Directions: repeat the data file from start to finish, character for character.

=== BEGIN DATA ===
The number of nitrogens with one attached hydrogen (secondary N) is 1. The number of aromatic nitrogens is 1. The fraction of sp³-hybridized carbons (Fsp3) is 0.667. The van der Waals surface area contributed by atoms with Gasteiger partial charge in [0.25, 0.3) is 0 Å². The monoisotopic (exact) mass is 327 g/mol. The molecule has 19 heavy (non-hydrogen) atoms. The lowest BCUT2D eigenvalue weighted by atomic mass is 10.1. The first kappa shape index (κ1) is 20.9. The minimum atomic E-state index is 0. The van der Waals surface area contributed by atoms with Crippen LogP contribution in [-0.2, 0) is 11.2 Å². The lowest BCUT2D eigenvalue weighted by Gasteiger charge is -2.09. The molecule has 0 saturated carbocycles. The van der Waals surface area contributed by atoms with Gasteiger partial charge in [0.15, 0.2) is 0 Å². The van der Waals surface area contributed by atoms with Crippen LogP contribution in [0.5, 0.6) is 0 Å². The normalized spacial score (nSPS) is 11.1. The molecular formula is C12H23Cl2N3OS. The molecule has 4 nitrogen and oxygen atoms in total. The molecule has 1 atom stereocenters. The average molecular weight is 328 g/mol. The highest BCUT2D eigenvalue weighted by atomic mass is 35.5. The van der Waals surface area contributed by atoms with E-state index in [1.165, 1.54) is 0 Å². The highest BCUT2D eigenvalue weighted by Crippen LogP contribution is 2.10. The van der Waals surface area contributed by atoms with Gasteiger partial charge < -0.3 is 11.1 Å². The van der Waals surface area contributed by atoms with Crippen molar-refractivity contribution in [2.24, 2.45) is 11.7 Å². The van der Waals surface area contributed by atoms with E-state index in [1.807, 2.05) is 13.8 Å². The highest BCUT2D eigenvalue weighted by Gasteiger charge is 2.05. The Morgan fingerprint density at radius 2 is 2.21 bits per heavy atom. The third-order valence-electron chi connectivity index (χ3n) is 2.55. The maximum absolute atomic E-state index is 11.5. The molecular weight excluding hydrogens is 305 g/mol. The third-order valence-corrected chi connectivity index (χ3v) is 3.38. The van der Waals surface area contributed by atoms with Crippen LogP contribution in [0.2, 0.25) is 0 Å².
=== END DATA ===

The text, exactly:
The number of nitrogens with one attached hydrogen (secondary N) is 1. The number of aromatic nitrogens is 1. The fraction of sp³-hybridized carbons (Fsp3) is 0.667. The van der Waals surface area contributed by atoms with Gasteiger partial charge in [0.25, 0.3) is 0 Å². The monoisotopic (exact) mass is 327 g/mol. The molecule has 19 heavy (non-hydrogen) atoms. The lowest BCUT2D eigenvalue weighted by atomic mass is 10.1. The first kappa shape index (κ1) is 20.9. The minimum atomic E-state index is 0. The van der Waals surface area contributed by atoms with Crippen LogP contribution in [-0.2, 0) is 11.2 Å². The lowest BCUT2D eigenvalue weighted by Gasteiger charge is -2.09. The molecule has 0 saturated carbocycles. The van der Waals surface area contributed by atoms with Gasteiger partial charge in [0.15, 0.2) is 0 Å². The van der Waals surface area contributed by atoms with Crippen LogP contribution in [0.5, 0.6) is 0 Å². The normalized spacial score (nSPS) is 11.1. The molecular formula is C12H23Cl2N3OS. The molecule has 4 nitrogen and oxygen atoms in total. The molecule has 1 atom stereocenters. The average molecular weight is 328 g/mol. The highest BCUT2D eigenvalue weighted by atomic mass is 35.5. The van der Waals surface area contributed by atoms with E-state index in [1.165, 1.54) is 0 Å². The highest BCUT2D eigenvalue weighted by Crippen LogP contribution is 2.10. The van der Waals surface area contributed by atoms with Gasteiger partial charge < -0.3 is 11.1 Å². The van der Waals surface area contributed by atoms with Crippen molar-refractivity contribution in [2.24, 2.45) is 11.7 Å². The van der Waals surface area contributed by atoms with E-state index in [1.807, 2.05) is 13.8 Å². The highest BCUT2D eigenvalue weighted by Gasteiger charge is 2.05. The Morgan fingerprint density at radius 2 is 2.21 bits per heavy atom. The third-order valence-electron chi connectivity index (χ3n) is 2.55. The maximum absolute atomic E-state index is 11.5. The molecular weight excluding hydrogens is 305 g/mol. The third-order valence-corrected chi connectivity index (χ3v) is 3.38. The van der Waals surface area contributed by atoms with Crippen LogP contribution in [0.2, 0.25) is 0 Å².